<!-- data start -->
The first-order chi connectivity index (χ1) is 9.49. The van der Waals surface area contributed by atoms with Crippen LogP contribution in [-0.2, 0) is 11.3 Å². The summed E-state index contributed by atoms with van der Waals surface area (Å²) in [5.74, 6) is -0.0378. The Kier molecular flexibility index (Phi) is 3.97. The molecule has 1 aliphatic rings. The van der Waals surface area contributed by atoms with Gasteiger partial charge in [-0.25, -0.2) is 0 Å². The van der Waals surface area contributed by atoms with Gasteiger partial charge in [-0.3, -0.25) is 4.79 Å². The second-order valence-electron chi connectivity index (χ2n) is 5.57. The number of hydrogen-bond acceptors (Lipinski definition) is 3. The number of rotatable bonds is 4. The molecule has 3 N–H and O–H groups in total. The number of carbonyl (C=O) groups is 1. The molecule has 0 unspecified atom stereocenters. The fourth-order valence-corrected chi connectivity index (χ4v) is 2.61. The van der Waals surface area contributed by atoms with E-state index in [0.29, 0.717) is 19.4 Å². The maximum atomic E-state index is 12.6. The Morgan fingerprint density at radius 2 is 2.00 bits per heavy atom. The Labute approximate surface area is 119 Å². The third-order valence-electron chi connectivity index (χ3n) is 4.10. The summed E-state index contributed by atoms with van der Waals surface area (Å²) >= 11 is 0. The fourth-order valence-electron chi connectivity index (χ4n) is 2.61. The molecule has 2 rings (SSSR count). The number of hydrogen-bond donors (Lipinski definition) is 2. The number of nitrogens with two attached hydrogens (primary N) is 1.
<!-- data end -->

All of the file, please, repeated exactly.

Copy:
The first-order chi connectivity index (χ1) is 9.49. The van der Waals surface area contributed by atoms with Crippen LogP contribution in [-0.2, 0) is 11.3 Å². The summed E-state index contributed by atoms with van der Waals surface area (Å²) in [5.74, 6) is -0.0378. The Kier molecular flexibility index (Phi) is 3.97. The molecule has 1 aliphatic rings. The van der Waals surface area contributed by atoms with Gasteiger partial charge in [-0.25, -0.2) is 0 Å². The van der Waals surface area contributed by atoms with Gasteiger partial charge in [-0.3, -0.25) is 4.79 Å². The second-order valence-electron chi connectivity index (χ2n) is 5.57. The number of hydrogen-bond acceptors (Lipinski definition) is 3. The number of rotatable bonds is 4. The molecule has 3 N–H and O–H groups in total. The number of carbonyl (C=O) groups is 1. The molecule has 0 unspecified atom stereocenters. The fourth-order valence-corrected chi connectivity index (χ4v) is 2.61. The van der Waals surface area contributed by atoms with E-state index in [0.29, 0.717) is 19.4 Å². The maximum atomic E-state index is 12.6. The Morgan fingerprint density at radius 2 is 2.00 bits per heavy atom. The Labute approximate surface area is 119 Å². The third-order valence-electron chi connectivity index (χ3n) is 4.10. The summed E-state index contributed by atoms with van der Waals surface area (Å²) >= 11 is 0. The fourth-order valence-electron chi connectivity index (χ4n) is 2.61. The molecule has 2 rings (SSSR count). The number of hydrogen-bond donors (Lipinski definition) is 2. The number of nitrogens with two attached hydrogens (primary N) is 1.